Please use this identifier to cite or link to this item: https://scholarbank.nus.edu.sg/handle/10635/222654
Title: LIVING WITH BICYCLES: FACILITATING THE CYCLING COMMUNITIES IN TAMPINES PUBLIC HOUSING
Authors: CHAN SOON MING
Keywords: Architecture
Design Technology and Sustainability
DTS
Master
Cheah Kok Ming
2013/2014 Aki DTS
Issue Date: 6-Nov-2013
Citation: CHAN SOON MING (2013-11-06). LIVING WITH BICYCLES: FACILITATING THE CYCLING COMMUNITIES IN TAMPINES PUBLIC HOUSING. ScholarBank@NUS Repository.
Abstract: As part of the 2010 National Cycling Plan, improvements to the cycling infrastructure in public housing estates around Singapore have been focused on extending the length of bicycle paths, and constructing park connectors to improve bicycle accessibility and safety on an urban level. However, little attention has been given to how residential design can affect the end-of-journey experience of a cyclist. In a cycling town such as Tampines, 86% of cyclists live in Housing Development board (HDB) flats. Given the provision of bicycle storage facilities in Mass Rapid Transit (MRT) stations and the support of pro-cycling policies, more commuters are attracted to switch to cycling. It is surveyed that 30% of train commuters who travel by buses to MRT stations are likely to switch to cycling as a feeder mode of transport. Base on this trend, bicycle population is expected to double. The increase in number of bicycles in a dense living environment will aggravate ongoing problems associated with bicycle storage, cyclist‟s movement and maintenance issues. To look into these areas, a study will begin with Tampines as a model cycling town. The level of bicycle friendliness in HDB blocks around Tampines will be based on the key issues which emphasizes the main concerns of residents. Thereafter, the problems will be tackled by making recommendations with reference to bicycle guidelines and systems which are currently employed in cities around Europe and the United States; and evaluated based on Singapore' context.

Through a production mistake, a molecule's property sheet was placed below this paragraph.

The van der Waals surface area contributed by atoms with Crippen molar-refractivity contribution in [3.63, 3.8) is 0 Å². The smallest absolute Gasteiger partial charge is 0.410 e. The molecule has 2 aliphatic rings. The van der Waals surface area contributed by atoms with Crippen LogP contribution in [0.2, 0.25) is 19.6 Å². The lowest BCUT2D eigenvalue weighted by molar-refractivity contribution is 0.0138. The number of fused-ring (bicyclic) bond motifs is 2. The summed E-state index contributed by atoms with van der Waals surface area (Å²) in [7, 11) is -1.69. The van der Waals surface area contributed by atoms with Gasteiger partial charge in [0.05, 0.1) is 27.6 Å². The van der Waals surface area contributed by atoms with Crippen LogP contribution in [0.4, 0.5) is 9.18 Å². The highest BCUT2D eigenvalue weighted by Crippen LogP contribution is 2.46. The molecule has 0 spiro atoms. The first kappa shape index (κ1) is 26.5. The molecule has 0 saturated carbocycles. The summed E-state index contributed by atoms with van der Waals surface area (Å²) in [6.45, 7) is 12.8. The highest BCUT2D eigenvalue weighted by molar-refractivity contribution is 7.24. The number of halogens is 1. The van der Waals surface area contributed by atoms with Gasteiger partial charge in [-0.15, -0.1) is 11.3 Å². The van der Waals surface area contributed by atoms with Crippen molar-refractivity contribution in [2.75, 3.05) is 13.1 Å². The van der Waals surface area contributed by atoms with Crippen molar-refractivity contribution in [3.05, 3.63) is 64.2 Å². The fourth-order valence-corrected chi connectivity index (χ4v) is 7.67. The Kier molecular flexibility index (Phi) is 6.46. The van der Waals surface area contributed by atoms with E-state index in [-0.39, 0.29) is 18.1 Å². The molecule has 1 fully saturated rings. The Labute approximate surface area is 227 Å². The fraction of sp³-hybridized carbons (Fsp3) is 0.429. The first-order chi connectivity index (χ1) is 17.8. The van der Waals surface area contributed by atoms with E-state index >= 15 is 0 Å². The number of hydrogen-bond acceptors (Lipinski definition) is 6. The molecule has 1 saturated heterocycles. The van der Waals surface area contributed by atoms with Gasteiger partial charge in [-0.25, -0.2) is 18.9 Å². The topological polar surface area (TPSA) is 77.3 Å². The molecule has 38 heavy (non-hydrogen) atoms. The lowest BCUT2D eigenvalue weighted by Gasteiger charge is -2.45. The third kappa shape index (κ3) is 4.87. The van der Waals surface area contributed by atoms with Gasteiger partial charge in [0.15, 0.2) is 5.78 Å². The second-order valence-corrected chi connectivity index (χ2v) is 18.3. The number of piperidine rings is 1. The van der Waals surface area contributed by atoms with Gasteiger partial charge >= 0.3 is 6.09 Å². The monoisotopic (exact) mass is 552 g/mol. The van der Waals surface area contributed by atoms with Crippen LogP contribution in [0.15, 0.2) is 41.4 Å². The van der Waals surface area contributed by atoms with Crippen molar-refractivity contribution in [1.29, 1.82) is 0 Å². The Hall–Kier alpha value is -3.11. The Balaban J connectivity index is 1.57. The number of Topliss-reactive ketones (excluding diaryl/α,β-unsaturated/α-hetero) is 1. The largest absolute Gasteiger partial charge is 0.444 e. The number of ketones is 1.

URI: https://scholarbank.nus.edu.sg/handle/10635/222654
Appears in Collections:Master's Theses (Restricted)

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